Let’s Talk About Puppy Vaccines:
The current recommendation for puppies is to follow a vaccine protocol running roughly from the age of six weeks through sixteen weeks. Of course some pups may not come in for their first visit at exactly six weeks, so we tailor what’s needed to your pet’s individual needs. As a general rule, we would recommend vaccines be given at roughly 6, 9, 12, and 16 weeks. We administer two puppy vaccines during the time when those maternal antibodies are starting to decline at 6 and 9 weeks, and we re-stimulate the immune system with the follow-up adult vaccines at 12 and 16 weeks. As a legal side note in all of this talk of immunity, it is also required by law that your pet be vaccinated for Rabies at or around 16 weeks of age.
Also, during these visits, it is likely that your puppy will be examined for any underlying health issues that might not be noticeable to you at home. Concerns such as hernias, joint problems like luxating patellas, heart murmurs, and even parasites, as well as a whole list of issues can be detected and addressed before they become problems. A physical exam every three weeks as he or she grows is essential to good health later in life.
Other routine health considerations should be addressed. It is recommended that your puppy be started on a heart worm preventative before 4 months of age. This is the ideal time to get in the habit of giving them that monthly, life-saving tablet. Keep in mind that there is no ‘NATURAL’ heart worm prevention that has been found to be effective in protecting your dog from contracting heart worms. We will discuss this in a subsequent post. Puppies should begin a flea and tick control program that best fits their lifestyle. Also, if you are not planning to breed your dog, it his highly recommended that he or she be altered- neutered or spayed- at roughly 4-6 months of age.
Let’s Talk About Kitten Vaccines:
Many cats live a much different lifestyle than do most of our companion dogs. They are either cats-on-the go, out and about in their cat kingdom all time time, or they’re happy to occupy a warm, sunny window for about 22 hours each day. Regardless of what your kitten’s future might hold, he or she should be administered a vaccine protocol.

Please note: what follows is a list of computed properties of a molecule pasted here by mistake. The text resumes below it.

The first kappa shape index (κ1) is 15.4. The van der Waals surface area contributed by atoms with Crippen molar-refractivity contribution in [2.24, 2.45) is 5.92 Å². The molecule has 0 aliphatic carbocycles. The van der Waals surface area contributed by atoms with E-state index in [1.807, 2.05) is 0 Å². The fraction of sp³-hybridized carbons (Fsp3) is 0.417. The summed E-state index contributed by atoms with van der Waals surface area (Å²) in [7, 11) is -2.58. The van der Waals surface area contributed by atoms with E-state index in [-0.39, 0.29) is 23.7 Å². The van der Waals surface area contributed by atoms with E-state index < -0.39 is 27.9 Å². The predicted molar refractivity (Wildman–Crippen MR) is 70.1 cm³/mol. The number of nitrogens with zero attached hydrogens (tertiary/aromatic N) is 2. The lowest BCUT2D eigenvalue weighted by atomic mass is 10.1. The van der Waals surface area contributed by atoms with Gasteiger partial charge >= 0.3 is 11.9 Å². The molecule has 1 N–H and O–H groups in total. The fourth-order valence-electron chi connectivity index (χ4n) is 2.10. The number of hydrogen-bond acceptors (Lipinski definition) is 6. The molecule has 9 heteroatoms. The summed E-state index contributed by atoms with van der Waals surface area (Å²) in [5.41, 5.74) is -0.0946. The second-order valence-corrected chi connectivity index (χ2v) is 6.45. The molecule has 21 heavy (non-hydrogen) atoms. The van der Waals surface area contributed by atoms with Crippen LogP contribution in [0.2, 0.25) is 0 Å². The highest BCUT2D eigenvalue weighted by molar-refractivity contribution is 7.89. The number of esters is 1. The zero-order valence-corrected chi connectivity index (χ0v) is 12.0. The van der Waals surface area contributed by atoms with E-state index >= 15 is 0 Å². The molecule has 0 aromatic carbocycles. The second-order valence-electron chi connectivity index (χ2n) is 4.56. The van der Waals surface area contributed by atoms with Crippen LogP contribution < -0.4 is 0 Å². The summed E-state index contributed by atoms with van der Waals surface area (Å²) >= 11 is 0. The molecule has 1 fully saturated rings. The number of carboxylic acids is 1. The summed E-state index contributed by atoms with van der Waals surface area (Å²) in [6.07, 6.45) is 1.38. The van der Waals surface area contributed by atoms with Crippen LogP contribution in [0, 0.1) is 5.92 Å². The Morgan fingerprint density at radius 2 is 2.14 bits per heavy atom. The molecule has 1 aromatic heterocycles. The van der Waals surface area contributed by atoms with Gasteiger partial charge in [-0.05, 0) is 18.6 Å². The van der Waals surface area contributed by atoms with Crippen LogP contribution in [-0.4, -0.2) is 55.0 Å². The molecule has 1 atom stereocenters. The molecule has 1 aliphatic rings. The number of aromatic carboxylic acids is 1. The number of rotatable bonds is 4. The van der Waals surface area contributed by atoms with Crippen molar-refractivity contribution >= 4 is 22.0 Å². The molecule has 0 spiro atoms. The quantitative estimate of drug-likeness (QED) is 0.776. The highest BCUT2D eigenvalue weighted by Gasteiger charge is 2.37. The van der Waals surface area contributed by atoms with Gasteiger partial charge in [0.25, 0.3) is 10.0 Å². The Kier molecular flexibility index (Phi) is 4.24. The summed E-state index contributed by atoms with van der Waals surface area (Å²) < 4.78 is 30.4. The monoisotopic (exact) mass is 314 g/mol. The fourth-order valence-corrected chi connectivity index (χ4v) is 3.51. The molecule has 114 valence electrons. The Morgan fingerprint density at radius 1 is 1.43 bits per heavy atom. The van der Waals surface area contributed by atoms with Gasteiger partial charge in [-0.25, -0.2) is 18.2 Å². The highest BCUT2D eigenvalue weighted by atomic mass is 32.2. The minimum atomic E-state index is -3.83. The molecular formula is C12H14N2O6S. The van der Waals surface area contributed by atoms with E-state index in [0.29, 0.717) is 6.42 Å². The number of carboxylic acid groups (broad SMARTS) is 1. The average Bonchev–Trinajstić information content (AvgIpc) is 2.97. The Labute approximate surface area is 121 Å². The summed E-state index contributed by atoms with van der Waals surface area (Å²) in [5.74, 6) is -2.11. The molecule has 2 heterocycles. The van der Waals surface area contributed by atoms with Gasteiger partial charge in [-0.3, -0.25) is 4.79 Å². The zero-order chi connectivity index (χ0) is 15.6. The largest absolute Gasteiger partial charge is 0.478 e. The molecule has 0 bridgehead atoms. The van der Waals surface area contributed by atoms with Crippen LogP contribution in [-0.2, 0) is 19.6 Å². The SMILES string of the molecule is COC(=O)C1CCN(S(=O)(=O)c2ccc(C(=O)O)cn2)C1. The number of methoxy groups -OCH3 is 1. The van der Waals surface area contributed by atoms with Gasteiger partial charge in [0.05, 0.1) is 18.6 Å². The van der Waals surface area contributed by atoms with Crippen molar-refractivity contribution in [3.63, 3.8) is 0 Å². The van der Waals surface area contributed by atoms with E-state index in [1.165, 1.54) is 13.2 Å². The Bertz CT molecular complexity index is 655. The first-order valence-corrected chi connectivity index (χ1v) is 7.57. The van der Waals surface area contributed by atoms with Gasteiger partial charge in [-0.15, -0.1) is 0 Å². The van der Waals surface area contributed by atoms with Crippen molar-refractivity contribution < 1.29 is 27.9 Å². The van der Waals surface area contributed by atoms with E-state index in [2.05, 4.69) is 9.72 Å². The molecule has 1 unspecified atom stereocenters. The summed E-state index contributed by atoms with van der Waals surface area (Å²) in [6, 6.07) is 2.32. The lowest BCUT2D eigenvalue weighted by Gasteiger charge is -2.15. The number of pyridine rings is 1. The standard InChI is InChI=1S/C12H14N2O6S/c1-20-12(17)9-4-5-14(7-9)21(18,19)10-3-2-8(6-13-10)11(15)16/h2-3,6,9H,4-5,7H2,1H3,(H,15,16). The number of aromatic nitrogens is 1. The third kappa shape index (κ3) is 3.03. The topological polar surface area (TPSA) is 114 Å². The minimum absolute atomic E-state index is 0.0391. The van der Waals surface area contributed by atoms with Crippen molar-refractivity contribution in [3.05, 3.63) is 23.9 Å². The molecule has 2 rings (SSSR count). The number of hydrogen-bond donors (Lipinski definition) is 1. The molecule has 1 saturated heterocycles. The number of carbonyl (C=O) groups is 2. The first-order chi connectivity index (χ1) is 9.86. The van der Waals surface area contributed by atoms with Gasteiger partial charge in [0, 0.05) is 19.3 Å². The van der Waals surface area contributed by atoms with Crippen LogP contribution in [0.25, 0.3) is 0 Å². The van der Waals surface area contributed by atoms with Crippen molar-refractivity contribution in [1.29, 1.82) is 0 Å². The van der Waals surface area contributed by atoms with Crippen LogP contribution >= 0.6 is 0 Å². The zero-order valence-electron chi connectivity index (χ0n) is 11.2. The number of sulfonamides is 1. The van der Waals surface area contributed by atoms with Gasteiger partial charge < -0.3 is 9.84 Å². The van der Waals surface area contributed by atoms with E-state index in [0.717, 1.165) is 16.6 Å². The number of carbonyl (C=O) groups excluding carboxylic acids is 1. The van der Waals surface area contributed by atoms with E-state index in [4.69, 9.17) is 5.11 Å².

For our feline friends, as mentioned in the discussion about immunity, their systems work a bit faster and thus they generally require fewer vaccines in their first few months of life. Typically we recommend vaccines at 6, 9, and 12 weeks of age. This might vary depending on your cat’s health at the time of exam as well as the projected lifestyle your cat will have. Generally kittens are given three distemper/kitten vaccines and similar to our dogs, are required to have their rabies vaccine between 12-16 weeks of age.
Other health concerns that should be addressed by your veterinarian include physical exam, routine parasite check, Feline Leukemia/FIV testing, which will be discussed in a later blog, and beginning a parasite control program that includes heart worm prevention- yes cats can get heart worms, too- and flea & tick control. Also, if you’re not planning on breeding your cat, it’s highly recommended that they be spayed or neutered at 4-6 months of age.
For The New Adult Addition To The Family:
You might’ve been handed a packet of information about the healthcare your pet has been given at a shelter, rescue or private home situation. This can be extremely helpful in providing clues about your pet’s needs. It’s recommended that you bring this information to your pet’s first visit to the veterinarian.
Just like puppies and kittens, adult pets should be taken for a health check in the first week or so following their adoption. They may or may not need follow-up vaccines, heart worm testing and/or prevention, as well as other parasite control. If you’ve adopted a mature dog or cat, they may benefit from blood testing or a dental cleaning. And, similar to our youngsters, that fist visit may detect issues that can be handled and helped quickly so they don’t become problems in the future.
So, what if you haven’t been handed a packet and you have no information at all about your new pet? Maybe you were a warm-hearted good Samaritan who rescued an animal in need and you don’t know anything about them. The best thing you can do is to seek the advice of your family veterinarian. In most instances, a good physical exam is the first step to take. Beyond that it’s likely some testing such as heart worm or feline disease will be recommended. Since we’ve been talking about vaccines, it is also likely that vaccines will be recommended. If your new friend is young, obviously they will need to go through the same steps that any other pup or kitten would follow. If they’re an adult, an attenuated protocol will likely be recommended.
In summary, those first few visits are essential in protecting the health of your pet in so many ways. Your pup or kitten, adult or senior friend will be vaccinated, perhaps dewormed, started on vital preventative medications and care that will help to keep them healthy for the rest of their life.
Remember, a healthy start makes the journey ahead a lot more fun!